US President Donald J Trump has by all accounts had a turbulent presidency so far. Impeachment, a successful economic policy, Covid19, and riots are just a few of the words that come to mind when one is asked to describe his presidency. One factor that will determine his possibility to be re-elected is the outlook of the US economy. Those indicators have often, but not always proven to be an important factor when it comes to the possibility of an incumbent president to be given a second term.
As of now, the American public is highly divided regarding Trump and this polarisation is nothing new but something that was brewing even before the emergence of Trump in the political arena. The two main political parties in the US, the Republicans, and the Democrats have each turned more to their respective flank. The Democrats have moved from being a moderate liberal party, or by European standards, even right-wing towards becoming more and more socially liberal and some fractions are even openly socialistic. The Republicans on the other hand have moved significantly to the right and in some respect also more to the extreme when it comes to the lib- con scale. This is not something new but something that was initiated over ten years ago with the Tea Party movement, a movement that sought to transform the republican party. The advent of Trump led to yet another shift, in some ways mirrored by the rise of Bernie Sanders in the 2015 elections where the differences between the two parties became more extreme than ever.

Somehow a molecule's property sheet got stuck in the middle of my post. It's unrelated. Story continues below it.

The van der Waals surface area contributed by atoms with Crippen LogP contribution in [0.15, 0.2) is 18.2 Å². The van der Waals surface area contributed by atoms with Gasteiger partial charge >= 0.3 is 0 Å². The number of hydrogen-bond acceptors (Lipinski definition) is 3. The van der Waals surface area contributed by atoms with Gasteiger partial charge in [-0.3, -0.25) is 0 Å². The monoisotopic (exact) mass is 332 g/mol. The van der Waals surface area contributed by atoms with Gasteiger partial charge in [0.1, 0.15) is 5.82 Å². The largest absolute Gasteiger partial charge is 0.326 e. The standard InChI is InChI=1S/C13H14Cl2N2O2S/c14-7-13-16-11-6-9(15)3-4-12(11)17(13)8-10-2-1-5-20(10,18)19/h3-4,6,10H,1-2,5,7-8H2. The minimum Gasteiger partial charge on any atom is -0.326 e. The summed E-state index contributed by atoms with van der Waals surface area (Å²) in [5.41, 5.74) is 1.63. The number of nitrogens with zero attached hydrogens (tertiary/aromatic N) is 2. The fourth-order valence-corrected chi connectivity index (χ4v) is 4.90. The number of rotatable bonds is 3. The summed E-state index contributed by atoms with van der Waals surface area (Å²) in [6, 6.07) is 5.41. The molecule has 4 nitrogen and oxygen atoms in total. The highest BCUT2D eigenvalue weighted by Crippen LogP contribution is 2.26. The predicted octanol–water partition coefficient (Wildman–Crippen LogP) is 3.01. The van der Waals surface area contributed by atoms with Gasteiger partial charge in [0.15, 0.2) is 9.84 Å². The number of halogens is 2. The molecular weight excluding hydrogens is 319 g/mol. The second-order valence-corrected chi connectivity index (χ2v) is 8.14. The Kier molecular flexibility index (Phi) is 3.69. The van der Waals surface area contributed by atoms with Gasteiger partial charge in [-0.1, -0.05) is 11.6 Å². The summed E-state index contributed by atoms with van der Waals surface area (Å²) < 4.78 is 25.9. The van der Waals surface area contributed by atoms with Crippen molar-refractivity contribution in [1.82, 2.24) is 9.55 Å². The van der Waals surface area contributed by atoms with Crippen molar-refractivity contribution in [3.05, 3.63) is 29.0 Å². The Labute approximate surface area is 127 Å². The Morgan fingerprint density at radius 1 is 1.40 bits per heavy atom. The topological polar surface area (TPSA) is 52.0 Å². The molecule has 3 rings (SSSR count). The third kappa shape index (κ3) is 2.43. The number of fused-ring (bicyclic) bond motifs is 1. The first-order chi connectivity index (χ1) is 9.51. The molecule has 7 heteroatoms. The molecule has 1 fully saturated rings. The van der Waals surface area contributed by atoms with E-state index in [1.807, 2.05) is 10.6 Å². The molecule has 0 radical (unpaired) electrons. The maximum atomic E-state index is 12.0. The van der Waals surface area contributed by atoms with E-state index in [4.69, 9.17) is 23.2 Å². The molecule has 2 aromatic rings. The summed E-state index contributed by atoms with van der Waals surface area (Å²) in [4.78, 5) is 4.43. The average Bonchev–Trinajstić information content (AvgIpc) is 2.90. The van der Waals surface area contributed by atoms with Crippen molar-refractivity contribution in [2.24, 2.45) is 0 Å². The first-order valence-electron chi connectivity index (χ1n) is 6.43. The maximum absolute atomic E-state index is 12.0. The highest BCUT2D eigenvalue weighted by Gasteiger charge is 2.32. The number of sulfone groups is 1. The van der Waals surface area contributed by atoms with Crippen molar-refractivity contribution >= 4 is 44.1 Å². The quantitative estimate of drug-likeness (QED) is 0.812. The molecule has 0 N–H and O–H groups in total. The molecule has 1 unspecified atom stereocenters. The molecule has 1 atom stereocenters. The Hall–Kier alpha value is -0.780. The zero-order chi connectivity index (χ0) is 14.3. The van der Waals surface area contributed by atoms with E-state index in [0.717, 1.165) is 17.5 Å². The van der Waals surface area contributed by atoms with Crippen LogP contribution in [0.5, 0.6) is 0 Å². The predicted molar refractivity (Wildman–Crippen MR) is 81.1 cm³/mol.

With a clear drop in approval rating and events out of his control, the frustration in the White House is rising. Before February the US economy was booming but COVID 19, as well as trade wars and turmoil, led to a situation where the US economy is what can be described as free fall. However, some indicators show a slight recovery but the question is: Will it be enough for Trump to claim victory in an area where he has invested a lot of prestige and has the divisions in the US society risen to a level where the motivation to vote is stronger on the democratic side than on the republican? The question is also how the average voter will react to recent events. Trump’s approval rating even among registered republicans is dropping and still remains relatively low amongst independents. Perhaps Trumps’ dilemma is that he has taken credit for a booming economy, something that is not entirely his doing, and now when the tide has shifted he finds himself left without control over the same things he claimed control over.
How can he explain this to the average voter? His electoral base remains steadfast by his side but for those not yet convinced of his greatness, in order to win them over Mr. Trump is in need of a large portion of luck and a discourse that shifts as far as possible from the current that focuses on softer values. At the moment all Trump can do is try to unite a people that is more divided than ever and that is something he has failed to do so far and hope Covid19 and riots are long forgotten before November, and yes I almost forgot. He needs to show that the economic indicators are pointing in a positive direction and that the sentiment changes from depression to a more positive mood. As it seems now Trump is between that rock and that other hard place.
The author Henrik G.S. Arvidsson is an award-winning researcher and lecturer in international business. He has over 25 years of experience as a business consultant and currently owns businesses in the fields of Consultancy, fiduciary, and transport. and
Co-author Ruslana Arvidsson is a political scientist specialised in governance and innovation